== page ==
The first casualty of Bennett’s rewrites

From John Ogden. Sir, What makes Christopher Road write (Letters, February 21) that Alan Bennett’s depiction of the madness of George III is soundly based on the evidence?

Stack of paper, paperwork

Paperwork results from prevention of efficiency

From Martin Lowy. Sir, I find that a lot of paperwork results from two factors

Don’t file papers unless really needed

From Steven S Honigman. Sir, Further to Gillian Tett’s column ‘Tear up the paperwork as an act of revolution’: a wise naval officer once recommended against sending forms and reports upward through the chain of command until they were asked for a third time

Rich global citizens spend a lot of money in UK

From James Beadle. Sir, Richard Brooks’ colourful dissection of ‘non-dom’ tax status (‘A relic of empire that created a tax colony’) is ideologically dismissive and ill-suited to a global business publication such at the FT

A point of view in keeping with Private Eye

From Cllr Tony Devenish. Sir, Richard Brooks’ article (February 21) was a point of view in keeping with Private Eye, not the FT

It was Byron who got to the truth

From Alok Bhargava. Sir, Dean Feeney (Letters, February 14) credits Mark Twain with the aphorism that ‘Truth is stranger than fiction’

Let’s hope Summers never meets Winters

From Charles Lucas. Sir, The change of CEO at Standard Chartered has clearly perked up the headline writers

Draw up repayment profiles for institutions

From Marie-Louise Clayton. Sir, I write with regard to student loans and the recent statement that there will be a failure to repay rate of 45 per cent

Play the name-droppers at their own game

From Guy Wroble. Sir, Simon Kuper (‘The art of name-dropping’, Life & Arts, February 21) may be holding back the best from his readers

State of our housing is a hindrance to progress

From Nicholas Wigdahl. Sir, Yes, Natalie Bennett’s radio interview performance was dire and unfortunately will allow vested interests to snipe

Are British values not fragmented also?

From Peter Breese. Sir, What will be the ‘British values’ to which home secretary Theresa May would demand adherence?

La crise, s’il vous plait

From Louis Marvick. Sir, “Perhaps you are a Francophile,” writes Alexander Gilmour (‘What to buy for half a million’, House & Home, February 21)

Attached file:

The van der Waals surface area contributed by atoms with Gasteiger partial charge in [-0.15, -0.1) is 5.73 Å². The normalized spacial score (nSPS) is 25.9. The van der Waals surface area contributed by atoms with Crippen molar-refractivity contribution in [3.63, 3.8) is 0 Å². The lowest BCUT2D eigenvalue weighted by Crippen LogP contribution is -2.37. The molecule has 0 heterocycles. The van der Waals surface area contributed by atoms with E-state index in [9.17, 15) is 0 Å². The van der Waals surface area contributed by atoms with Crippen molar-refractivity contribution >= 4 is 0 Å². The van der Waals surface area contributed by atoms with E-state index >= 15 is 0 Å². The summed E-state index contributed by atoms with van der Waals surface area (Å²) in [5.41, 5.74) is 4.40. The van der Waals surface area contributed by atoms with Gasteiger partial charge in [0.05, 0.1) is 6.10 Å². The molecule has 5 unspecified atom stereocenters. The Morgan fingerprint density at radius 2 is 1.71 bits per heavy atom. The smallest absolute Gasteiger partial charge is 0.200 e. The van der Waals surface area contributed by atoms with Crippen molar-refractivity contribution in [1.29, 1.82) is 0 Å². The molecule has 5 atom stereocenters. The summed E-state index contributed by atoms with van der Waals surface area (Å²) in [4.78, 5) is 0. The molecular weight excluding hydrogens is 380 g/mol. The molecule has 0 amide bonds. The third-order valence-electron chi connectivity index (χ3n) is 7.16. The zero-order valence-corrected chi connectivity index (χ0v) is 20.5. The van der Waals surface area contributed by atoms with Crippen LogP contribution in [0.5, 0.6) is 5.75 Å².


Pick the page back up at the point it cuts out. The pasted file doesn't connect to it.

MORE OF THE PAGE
We urge the government of Bangladesh to begin dialogue with opposition

From Lord Carlile QC and others. Sir, The Bangladesh government’s decision to arrest Khaleda Zia threatens to destabilise the country more than at any time for a generation

Sustainable investment: big and getting bigger

From Simon Howard. Sir, Jonathan Eley’s Serious Money column does not give a full picture of the rapid growth in what is now more normally called sustainable or responsible investment

Tricky Italian’s still at large — but I was ready for him

From George Coulthard. Sir, Over recent weeks it was interesting to be reminded of the tricky Italian first mentioned by Jeremy Paxman — because I had been approached by him on two separate occasions about 10-15 years ago

Words of comfort from the gillie

From Stephen Collins. Sir, Jeremy Paxman said that fishing is a harmless eccentricity ‘as long as you never do the sum of dividing the money spent on fishing by the numbers of fish caught’

Britain’s case for an independent energy policy

From Ronald Stewart-Brown. Sir, Your editorial assumes that the European Commission’s blueprint for a future EU energy union is sensible for all EU member states to participate in

Gas retains environmental advantage over coal

From George Horsington. Sir, It seems churlish to point out to Sir Crispin Tickell that different fossil fuels produce different amounts of CO2 in relation to the energy they produce

FOMC offers scant guidance on rates

From Han de Jong. Sir, James Mackintosh writes that if investors start to believe the graph of the Federal Reserve’s rate predictions, the ‘Dot Plot’, ‘bond yields could rise scarily fast’

Beijing follows rule of law in corruption crackdown

From Miao Deyu. Sir, The comments in your editorial on the rule of law and the anti-corruption campaign in China are biased and incomprehensive


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